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Montrose Voice, No. 14, January 30, 1981
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Montrose Voice, No. 14, January 30, 1981 - File 001. 1981-01-30. University of Houston Libraries. University of Houston Digital Library. Web. January 23, 2021. https://digital.lib.uh.edu/collection/montrose/item/11724/show/11708.

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(1981-01-30). Montrose Voice, No. 14, January 30, 1981 - File 001. Montrose Voice. University of Houston Libraries. Retrieved from https://digital.lib.uh.edu/collection/montrose/item/11724/show/11708

Disclaimer: This is a general citation for reference purposes. Please consult the most recent edition of your style manual for the proper formatting of the type of source you are citing. If the date given in the citation does not match the date on the digital item, use the more accurate date below the digital item.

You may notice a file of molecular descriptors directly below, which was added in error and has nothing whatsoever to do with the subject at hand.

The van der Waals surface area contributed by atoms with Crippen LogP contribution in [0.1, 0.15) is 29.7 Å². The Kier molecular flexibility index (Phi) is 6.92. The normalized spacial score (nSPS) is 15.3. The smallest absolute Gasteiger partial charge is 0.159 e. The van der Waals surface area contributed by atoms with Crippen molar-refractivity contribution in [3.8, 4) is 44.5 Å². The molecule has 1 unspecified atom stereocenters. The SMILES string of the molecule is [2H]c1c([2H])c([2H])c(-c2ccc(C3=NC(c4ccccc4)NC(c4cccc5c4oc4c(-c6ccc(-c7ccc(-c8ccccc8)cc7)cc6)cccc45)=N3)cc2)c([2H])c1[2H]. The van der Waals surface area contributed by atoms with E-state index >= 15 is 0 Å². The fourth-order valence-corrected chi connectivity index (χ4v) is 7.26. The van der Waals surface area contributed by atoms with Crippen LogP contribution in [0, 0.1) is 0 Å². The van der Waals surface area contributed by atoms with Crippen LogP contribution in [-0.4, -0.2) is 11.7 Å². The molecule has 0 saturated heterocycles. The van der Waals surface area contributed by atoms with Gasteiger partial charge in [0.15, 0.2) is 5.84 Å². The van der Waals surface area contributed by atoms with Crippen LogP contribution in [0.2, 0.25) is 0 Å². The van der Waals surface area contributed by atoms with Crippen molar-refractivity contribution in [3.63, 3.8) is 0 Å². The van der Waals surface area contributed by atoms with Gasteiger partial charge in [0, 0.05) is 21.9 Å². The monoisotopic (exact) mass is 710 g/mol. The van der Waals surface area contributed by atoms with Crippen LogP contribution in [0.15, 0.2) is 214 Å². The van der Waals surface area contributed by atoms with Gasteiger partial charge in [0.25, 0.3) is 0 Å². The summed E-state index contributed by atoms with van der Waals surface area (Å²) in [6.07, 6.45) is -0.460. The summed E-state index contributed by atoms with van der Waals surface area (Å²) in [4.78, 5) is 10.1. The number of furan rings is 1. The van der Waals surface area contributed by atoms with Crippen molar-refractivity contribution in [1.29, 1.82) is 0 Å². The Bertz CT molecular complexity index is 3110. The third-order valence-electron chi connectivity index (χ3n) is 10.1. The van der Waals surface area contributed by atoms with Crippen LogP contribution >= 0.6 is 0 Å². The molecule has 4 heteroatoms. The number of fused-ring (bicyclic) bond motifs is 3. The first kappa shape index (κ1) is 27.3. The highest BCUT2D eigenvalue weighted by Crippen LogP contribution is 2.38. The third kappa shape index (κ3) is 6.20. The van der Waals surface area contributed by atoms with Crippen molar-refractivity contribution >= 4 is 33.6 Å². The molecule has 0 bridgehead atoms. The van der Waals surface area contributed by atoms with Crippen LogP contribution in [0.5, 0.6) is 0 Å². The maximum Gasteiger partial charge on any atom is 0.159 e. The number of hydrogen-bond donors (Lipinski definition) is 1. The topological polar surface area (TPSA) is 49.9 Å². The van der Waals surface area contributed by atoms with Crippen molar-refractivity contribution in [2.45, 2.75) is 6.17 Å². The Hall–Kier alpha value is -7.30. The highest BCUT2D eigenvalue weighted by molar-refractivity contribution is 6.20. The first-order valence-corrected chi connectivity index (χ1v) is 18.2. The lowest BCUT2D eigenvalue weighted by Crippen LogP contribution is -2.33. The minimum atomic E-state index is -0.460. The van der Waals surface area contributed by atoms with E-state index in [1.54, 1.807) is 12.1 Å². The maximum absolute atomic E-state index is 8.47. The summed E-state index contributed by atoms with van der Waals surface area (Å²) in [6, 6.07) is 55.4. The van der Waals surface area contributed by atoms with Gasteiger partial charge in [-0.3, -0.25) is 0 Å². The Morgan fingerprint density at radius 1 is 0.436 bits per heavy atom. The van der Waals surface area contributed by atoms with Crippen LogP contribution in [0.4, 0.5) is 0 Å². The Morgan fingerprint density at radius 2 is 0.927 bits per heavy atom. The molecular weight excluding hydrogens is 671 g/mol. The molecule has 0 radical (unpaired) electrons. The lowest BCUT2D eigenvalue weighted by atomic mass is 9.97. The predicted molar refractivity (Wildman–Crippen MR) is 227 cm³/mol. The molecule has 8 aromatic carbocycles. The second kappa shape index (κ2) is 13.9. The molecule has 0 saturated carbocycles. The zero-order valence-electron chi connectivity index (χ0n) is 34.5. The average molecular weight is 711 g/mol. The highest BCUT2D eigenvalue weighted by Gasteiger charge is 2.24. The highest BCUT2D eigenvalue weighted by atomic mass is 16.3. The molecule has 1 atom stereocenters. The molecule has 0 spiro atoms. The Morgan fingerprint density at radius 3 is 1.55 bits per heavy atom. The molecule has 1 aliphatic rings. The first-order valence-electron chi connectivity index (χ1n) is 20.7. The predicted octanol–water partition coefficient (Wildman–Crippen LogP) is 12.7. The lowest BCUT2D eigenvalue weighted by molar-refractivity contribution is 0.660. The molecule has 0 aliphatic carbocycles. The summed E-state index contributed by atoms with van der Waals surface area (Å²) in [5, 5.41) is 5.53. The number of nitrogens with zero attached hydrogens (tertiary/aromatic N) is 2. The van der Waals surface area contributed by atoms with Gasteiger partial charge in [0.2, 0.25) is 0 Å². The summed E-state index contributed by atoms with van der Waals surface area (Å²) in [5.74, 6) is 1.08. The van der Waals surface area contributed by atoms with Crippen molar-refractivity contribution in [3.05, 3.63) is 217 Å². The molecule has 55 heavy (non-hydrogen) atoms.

Montrose Voice, No. 14, January 30, 1981 - File 001, 1981-01-30, Montrose Voice, University of Houston Libraries, accessed January 23, 2021, https://digital.lib.uh.edu/collection/montrose/item/11724/show/11708.

Disclaimer: This is a general citation for reference purposes. Please consult the most recent edition of your style manual for the proper formatting of the type of source you are citing. If the date given in the citation does not match the date on the digital item, use the more accurate date below the digital item.

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Title Montrose Voice, No. 14, January 30, 1981
Contributor
  • McClurg, Henry
Publisher Community Publishing Company
Date January 30, 1981
Language English
Subject
  • LGBTQ community
  • LGBTQ people
  • Gay liberation movement
Place
  • Houston, Texas
Genre
  • newspapers